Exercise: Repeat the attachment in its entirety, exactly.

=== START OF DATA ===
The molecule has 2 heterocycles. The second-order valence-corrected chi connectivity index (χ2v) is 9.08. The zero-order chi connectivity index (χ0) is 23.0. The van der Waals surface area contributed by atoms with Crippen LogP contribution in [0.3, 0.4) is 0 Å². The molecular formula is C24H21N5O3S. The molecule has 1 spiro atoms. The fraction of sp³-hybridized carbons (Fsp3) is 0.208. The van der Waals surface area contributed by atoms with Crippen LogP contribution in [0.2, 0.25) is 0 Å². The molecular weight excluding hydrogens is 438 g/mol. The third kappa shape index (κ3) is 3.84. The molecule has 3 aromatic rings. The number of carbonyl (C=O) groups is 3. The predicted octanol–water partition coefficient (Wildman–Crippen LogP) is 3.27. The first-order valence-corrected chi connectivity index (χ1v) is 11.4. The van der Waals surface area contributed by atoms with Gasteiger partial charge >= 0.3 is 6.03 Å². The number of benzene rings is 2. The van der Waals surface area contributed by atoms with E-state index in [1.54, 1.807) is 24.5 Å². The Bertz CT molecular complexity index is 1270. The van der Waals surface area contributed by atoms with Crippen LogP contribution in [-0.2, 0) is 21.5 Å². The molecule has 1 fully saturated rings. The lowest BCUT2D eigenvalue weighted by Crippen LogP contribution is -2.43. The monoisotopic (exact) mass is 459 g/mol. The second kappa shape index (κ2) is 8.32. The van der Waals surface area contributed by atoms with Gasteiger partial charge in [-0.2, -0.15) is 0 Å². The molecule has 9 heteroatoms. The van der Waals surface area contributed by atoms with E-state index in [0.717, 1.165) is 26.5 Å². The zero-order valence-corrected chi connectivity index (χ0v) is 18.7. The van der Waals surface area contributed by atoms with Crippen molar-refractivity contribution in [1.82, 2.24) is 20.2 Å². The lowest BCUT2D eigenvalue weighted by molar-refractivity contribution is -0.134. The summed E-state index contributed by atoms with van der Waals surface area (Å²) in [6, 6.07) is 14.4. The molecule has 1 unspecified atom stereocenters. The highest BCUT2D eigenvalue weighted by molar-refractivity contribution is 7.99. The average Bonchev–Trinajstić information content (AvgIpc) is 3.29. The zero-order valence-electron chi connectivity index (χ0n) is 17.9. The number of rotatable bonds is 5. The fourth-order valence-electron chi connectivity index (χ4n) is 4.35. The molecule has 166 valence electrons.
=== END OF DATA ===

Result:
The molecule has 2 heterocycles. The second-order valence-corrected chi connectivity index (χ2v) is 9.08. The zero-order chi connectivity index (χ0) is 23.0. The van der Waals surface area contributed by atoms with Crippen LogP contribution in [0.3, 0.4) is 0 Å². The molecular formula is C24H21N5O3S. The molecule has 1 spiro atoms. The fraction of sp³-hybridized carbons (Fsp3) is 0.208. The van der Waals surface area contributed by atoms with Crippen LogP contribution in [0.2, 0.25) is 0 Å². The molecular weight excluding hydrogens is 438 g/mol. The third kappa shape index (κ3) is 3.84. The molecule has 3 aromatic rings. The number of carbonyl (C=O) groups is 3. The predicted octanol–water partition coefficient (Wildman–Crippen LogP) is 3.27. The first-order valence-corrected chi connectivity index (χ1v) is 11.4. The van der Waals surface area contributed by atoms with Gasteiger partial charge >= 0.3 is 6.03 Å². The number of benzene rings is 2. The van der Waals surface area contributed by atoms with E-state index in [1.54, 1.807) is 24.5 Å². The Bertz CT molecular complexity index is 1270. The van der Waals surface area contributed by atoms with Crippen LogP contribution in [-0.2, 0) is 21.5 Å². The molecule has 1 fully saturated rings. The lowest BCUT2D eigenvalue weighted by Crippen LogP contribution is -2.43. The monoisotopic (exact) mass is 459 g/mol. The second kappa shape index (κ2) is 8.32. The van der Waals surface area contributed by atoms with Gasteiger partial charge in [-0.2, -0.15) is 0 Å². The molecule has 9 heteroatoms. The van der Waals surface area contributed by atoms with E-state index in [0.717, 1.165) is 26.5 Å². The zero-order valence-corrected chi connectivity index (χ0v) is 18.7. The van der Waals surface area contributed by atoms with Crippen molar-refractivity contribution in [1.82, 2.24) is 20.2 Å². The lowest BCUT2D eigenvalue weighted by molar-refractivity contribution is -0.134. The summed E-state index contributed by atoms with van der Waals surface area (Å²) in [6, 6.07) is 14.4. The molecule has 1 unspecified atom stereocenters. The highest BCUT2D eigenvalue weighted by molar-refractivity contribution is 7.99. The average Bonchev–Trinajstić information content (AvgIpc) is 3.29. The zero-order valence-electron chi connectivity index (χ0n) is 17.9. The number of rotatable bonds is 5. The fourth-order valence-electron chi connectivity index (χ4n) is 4.35. The molecule has 166 valence electrons.